Following the earlier report of a rockfall in the area of the Waterfall Climb in G.B. Cavern, Mendip, the following information has been received from Charterhouse Caving Company Ltd.
Following the rockfall notified and publicised in early February, a further inspection trip was scheduled for 6 April, following the relaxation of covid restrictions. On 5th April, a report was received of a further fall. The inspection trip comprised Linda Wilson (Conservation Officer), Dave King and Graham Price (CCC Directors). A large area of the side of the passage above the big steps on the left hand side (when travelling into the cave, heading downstream) has come away, resulting in a massive, unstable talus cone of boulders, large rocks, smaller shattered rocks and mud that now completely covers the steps almost to the base of the ledge in the middle of the climb. Boulders and large rocks are spread over a wide area in the passage below the climb.
There is still a ridge of loosely calcited unstable rock high up on the wall above this area, so further falls cannot be ruled out. In addition, there has been some mud slumping on the right hand side of the passage when going downstream and this area might also be subject to some movement.
Dr Andy Farrant says: “The fall most probably results from the collapse of part of the periglacial gravelly solifluction deposits that form terraces and false floors throughout the cave. There is a significant deposit on the east side of the passage at the site of the collapse. These gravels were emplaced into the cave during the middle Devensian glaciation (c. 60-70 ka?). They were once more extensive, but have since been largely washed out by the cave stream, preserving local remnants on the sides of the passage. Where they are capped by speleothem calcite, the gravels are better cemented and are preserved as large overhanging shelves on the passage walls, locally undercut by the stream.”
A thorough inspection was carried out. As a result, warning tape has been placed across the passage above and below the climb, stating: “WARNING, LOOSE BOULDERS, DO NOT USE WATERFALL CLIMB, USE WHITE PASSAGE/LOOP ROUTE INSTEAD, CCC Ltd 6.4.21” These signs are laminated and attached to the tape with cable ties. A sign was also placed at the Bridge and one has been hung from the bar in the entrance. Please DO NOT cross these tapes to look at the fall.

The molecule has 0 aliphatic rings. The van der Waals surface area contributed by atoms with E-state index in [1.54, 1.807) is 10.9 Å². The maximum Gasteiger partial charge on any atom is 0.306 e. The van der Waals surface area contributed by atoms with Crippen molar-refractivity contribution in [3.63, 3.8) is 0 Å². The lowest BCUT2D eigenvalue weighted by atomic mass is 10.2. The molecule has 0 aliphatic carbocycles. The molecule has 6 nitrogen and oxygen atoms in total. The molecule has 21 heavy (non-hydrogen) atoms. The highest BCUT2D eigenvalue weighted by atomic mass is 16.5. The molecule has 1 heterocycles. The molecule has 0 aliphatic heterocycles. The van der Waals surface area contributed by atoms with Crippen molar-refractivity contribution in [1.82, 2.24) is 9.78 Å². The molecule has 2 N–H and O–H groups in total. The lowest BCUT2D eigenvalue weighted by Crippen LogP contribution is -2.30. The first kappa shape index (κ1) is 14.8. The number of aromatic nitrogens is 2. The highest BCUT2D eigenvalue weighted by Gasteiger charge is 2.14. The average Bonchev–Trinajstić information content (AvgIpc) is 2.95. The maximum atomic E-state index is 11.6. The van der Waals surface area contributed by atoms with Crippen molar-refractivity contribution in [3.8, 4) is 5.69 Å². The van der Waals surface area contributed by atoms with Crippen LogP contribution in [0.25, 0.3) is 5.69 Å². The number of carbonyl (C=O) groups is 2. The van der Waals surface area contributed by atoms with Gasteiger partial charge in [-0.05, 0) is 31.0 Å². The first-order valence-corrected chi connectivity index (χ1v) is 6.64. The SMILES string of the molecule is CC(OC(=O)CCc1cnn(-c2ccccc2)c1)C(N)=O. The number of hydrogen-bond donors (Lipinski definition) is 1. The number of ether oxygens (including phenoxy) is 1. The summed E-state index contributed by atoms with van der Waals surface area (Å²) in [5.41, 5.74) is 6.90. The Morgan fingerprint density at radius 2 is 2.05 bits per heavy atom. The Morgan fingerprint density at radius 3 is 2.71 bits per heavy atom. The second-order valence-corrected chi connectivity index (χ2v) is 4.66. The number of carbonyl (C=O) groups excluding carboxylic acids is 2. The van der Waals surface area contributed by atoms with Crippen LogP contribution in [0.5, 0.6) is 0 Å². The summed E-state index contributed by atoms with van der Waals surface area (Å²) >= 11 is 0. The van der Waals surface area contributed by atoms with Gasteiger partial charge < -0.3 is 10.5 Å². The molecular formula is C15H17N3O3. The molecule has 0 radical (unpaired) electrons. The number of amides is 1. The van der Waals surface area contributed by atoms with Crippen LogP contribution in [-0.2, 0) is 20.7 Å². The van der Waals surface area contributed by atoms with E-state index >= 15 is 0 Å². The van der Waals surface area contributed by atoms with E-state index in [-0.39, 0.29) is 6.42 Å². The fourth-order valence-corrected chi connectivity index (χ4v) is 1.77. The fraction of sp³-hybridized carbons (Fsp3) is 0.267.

As there is an alternative route to reach the lower part of the cave and Bat Passage, it was not felt necessary to close the cave as the area around the Waterfall climb can be bypassed in entirety, and the taping below the climb was placed some distance outside the furthest extent of the boulder fall. It will need several years of winter water conditions to even start to stabilise this area, so this part of the cave will need to remain off limits for the foreseeable future. The situation will be monitored. An attempt was made at fixed point photography so we have a baseline for the monitoring. As an aside, one of our original fixed photography points at the base of the lower ‘big step’ for SSSI monitoring is now completely covered by the talus cone. This is certainly the most noticeable change in the cave since formal monitoring began. Previously to this, the only difference in the photos was the door falling off one of the cars at the very top of the Gorge.
This rockfall is the most dramatic natural event in the cave since the 1968 floods opened Doline Three to the surface and spread mud and boulders throughout the streamway down to the end of the cave.
Please report any broken tape or missing warning signs so that these can be replaced. For information there is one sign in the blockhouse, one at the Bridge and three hanging from each section of tape above and below the affected area.
Correspondent: Charterhouse Caving Company Ltd